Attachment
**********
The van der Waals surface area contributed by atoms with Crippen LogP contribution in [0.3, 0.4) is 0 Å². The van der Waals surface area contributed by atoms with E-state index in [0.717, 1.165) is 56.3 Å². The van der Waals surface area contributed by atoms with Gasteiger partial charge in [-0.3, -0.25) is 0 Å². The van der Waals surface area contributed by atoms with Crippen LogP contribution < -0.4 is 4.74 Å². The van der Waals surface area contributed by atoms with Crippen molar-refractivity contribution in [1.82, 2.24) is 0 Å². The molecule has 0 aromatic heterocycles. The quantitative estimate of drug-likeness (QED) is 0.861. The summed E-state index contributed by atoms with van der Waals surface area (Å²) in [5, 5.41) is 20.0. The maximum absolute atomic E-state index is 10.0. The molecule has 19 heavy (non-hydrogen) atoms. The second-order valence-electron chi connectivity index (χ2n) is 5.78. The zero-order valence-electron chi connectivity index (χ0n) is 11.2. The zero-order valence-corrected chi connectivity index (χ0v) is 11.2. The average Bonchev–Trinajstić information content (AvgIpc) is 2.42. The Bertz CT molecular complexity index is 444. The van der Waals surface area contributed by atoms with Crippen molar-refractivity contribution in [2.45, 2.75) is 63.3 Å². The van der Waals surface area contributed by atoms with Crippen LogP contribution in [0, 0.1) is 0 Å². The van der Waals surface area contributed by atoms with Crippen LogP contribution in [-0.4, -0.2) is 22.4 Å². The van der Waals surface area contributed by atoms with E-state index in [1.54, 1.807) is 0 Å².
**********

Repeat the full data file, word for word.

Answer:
The van der Waals surface area contributed by atoms with Crippen LogP contribution in [0.3, 0.4) is 0 Å². The van der Waals surface area contributed by atoms with E-state index in [0.717, 1.165) is 56.3 Å². The van der Waals surface area contributed by atoms with Gasteiger partial charge in [-0.3, -0.25) is 0 Å². The van der Waals surface area contributed by atoms with Crippen LogP contribution < -0.4 is 4.74 Å². The van der Waals surface area contributed by atoms with Crippen molar-refractivity contribution in [1.82, 2.24) is 0 Å². The molecule has 0 aromatic heterocycles. The quantitative estimate of drug-likeness (QED) is 0.861. The summed E-state index contributed by atoms with van der Waals surface area (Å²) in [5, 5.41) is 20.0. The maximum absolute atomic E-state index is 10.0. The molecule has 19 heavy (non-hydrogen) atoms. The second-order valence-electron chi connectivity index (χ2n) is 5.78. The zero-order valence-electron chi connectivity index (χ0n) is 11.2. The zero-order valence-corrected chi connectivity index (χ0v) is 11.2. The average Bonchev–Trinajstić information content (AvgIpc) is 2.42. The Bertz CT molecular complexity index is 444. The van der Waals surface area contributed by atoms with Crippen molar-refractivity contribution in [2.45, 2.75) is 63.3 Å². The van der Waals surface area contributed by atoms with Crippen LogP contribution in [0, 0.1) is 0 Å². The van der Waals surface area contributed by atoms with Crippen LogP contribution in [-0.4, -0.2) is 22.4 Å². The van der Waals surface area contributed by atoms with E-state index in [1.54, 1.807) is 0 Å².